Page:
Usually, what people with pica eat does not harm them, but sometimes what they eat causes complications, such as blockages in the digestive tract or lead poisoning.
Doctors usually diagnose pica when a person over age 2 has been eating things that are not food for a month or more.
Behavioral modification techniques may help, but little is known about specific treatments for pica.
Nutritional deficiencies and other complications are treated as needed.
People with pica regularly eat things that are not food (such as paper, clay, dirt, or hair). For children under 2 years old, this behavior is considered developmentally normal. Young children frequently put all sorts of things in their mouth and sometimes eat them. Pica may also occur during pregnancy.
In some parts of the world, eating things that are not food is part of a cultural tradition, such as folk medicine, religious rites, or common practice. For example, some people in the Georgia Piedmont regularly eat clay.
Usually, what people with pica eat does not harm them. However, sometimes what they eat causes complications, such as constipation, blockages in the digestive tract, lead poisoning from eating paint chips, or a parasitic infection from eating dirt.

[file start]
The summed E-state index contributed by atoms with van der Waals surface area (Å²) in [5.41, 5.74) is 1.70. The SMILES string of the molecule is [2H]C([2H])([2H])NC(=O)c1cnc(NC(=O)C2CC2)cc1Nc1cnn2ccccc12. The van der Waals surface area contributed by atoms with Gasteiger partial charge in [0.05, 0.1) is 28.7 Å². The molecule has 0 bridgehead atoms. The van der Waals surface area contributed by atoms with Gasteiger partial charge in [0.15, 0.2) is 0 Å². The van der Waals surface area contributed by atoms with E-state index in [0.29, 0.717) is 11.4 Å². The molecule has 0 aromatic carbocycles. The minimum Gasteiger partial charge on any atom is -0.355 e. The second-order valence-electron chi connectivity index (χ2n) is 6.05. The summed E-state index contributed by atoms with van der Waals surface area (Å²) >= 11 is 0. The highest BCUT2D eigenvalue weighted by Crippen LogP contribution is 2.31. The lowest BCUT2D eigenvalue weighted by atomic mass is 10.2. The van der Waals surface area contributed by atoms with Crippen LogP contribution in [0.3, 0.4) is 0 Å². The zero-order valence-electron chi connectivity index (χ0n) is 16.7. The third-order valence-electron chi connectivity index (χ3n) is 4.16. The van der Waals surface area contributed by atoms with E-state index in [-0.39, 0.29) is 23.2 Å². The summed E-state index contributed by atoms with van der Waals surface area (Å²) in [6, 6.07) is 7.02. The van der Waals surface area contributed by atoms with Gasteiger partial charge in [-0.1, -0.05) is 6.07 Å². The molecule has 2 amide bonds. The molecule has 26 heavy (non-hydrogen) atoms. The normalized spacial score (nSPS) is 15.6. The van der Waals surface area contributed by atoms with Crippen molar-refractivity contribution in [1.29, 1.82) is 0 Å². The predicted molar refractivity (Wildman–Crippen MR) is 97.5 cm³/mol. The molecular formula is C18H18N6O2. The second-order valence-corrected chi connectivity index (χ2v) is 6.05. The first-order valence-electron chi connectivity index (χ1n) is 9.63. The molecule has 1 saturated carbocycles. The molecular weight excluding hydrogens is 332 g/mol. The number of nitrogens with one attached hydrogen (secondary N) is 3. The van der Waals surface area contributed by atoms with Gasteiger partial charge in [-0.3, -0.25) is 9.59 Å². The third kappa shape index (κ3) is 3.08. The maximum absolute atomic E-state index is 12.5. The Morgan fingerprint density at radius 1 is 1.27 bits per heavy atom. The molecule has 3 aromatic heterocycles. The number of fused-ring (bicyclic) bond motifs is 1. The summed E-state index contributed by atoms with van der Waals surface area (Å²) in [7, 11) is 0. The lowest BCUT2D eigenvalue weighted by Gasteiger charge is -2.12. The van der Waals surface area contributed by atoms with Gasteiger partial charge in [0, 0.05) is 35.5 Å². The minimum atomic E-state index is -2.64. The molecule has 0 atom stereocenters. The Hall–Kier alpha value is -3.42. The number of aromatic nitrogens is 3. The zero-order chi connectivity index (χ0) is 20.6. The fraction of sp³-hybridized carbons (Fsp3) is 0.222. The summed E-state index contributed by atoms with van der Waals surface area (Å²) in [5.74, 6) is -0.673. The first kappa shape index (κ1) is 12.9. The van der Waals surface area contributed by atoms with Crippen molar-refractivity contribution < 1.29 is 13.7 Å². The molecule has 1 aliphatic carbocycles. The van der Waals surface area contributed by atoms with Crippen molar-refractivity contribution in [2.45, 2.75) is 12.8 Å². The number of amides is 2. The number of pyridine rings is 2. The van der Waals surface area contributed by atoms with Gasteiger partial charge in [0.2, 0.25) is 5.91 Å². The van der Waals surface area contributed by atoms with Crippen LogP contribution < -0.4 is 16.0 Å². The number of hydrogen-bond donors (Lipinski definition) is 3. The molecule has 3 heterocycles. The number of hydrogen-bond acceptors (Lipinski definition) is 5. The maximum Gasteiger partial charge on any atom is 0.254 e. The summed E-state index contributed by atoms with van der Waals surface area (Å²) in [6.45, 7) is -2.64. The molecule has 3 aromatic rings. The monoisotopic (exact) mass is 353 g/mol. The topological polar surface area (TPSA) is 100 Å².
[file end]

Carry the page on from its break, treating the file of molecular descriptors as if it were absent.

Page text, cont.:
Pica itself rarely interferes with social functioning, but it often occurs in people with other mental disorders that do interfere with social functioning. These disorders include autism, intellectual disability, and schizophrenia
Doctors usually diagnose pica by determining what the person has been eating.
Pica is diagnosed when people persistently eat things that are not food for 1 month or longer. The disorder is not diagnosed in children under 2 years old because at that age, eating such materials is not considered abnormal. It is also not diagnosed when eating such materials is part of the person's culture.
If doctors suspect the disorder, they evaluate nutritional status to check for weight loss and nutritional deficiencies.
Sometimes pica is diagnosed when a person has symptoms of a blockage in the digestive tract (such as severe cramping or constipation) or lead poisoning and is taken to the emergency department or to see a doctor.
X-rays may be taken to check for blockages in the digestive tract.
Doctors may do blood tests to check for lead poisoning or stool tests to check for a parasitic infection.
Behavioral modification techniques may help, but little is known about specific treatments for this disorder. Behavioral modification techniques help people unlearn undesirable behaviors while learning desirable behaviors.
Nutritional deficiencies and other complications are treated. Blockages in the digestive tract may require surgery.
Pica may last several months, then disappear on its own, particularly in children.
The following are some English-language resources that may be useful. Please note that THE MANUAL is not responsible for the content of these resources.
National Eating Disorders Association (NEDA): Large nonprofit organization that provides access to online screening tools, a helpline, forums, and a variety of support groups (some virtual)
National Association of Anorexia Nervosa and Associated Disorders (ANAD): Provides access to curricula and training for medical and health care professionals, as well as peer-to-peer support groups, self-help, and other services to people with eating disorders and their families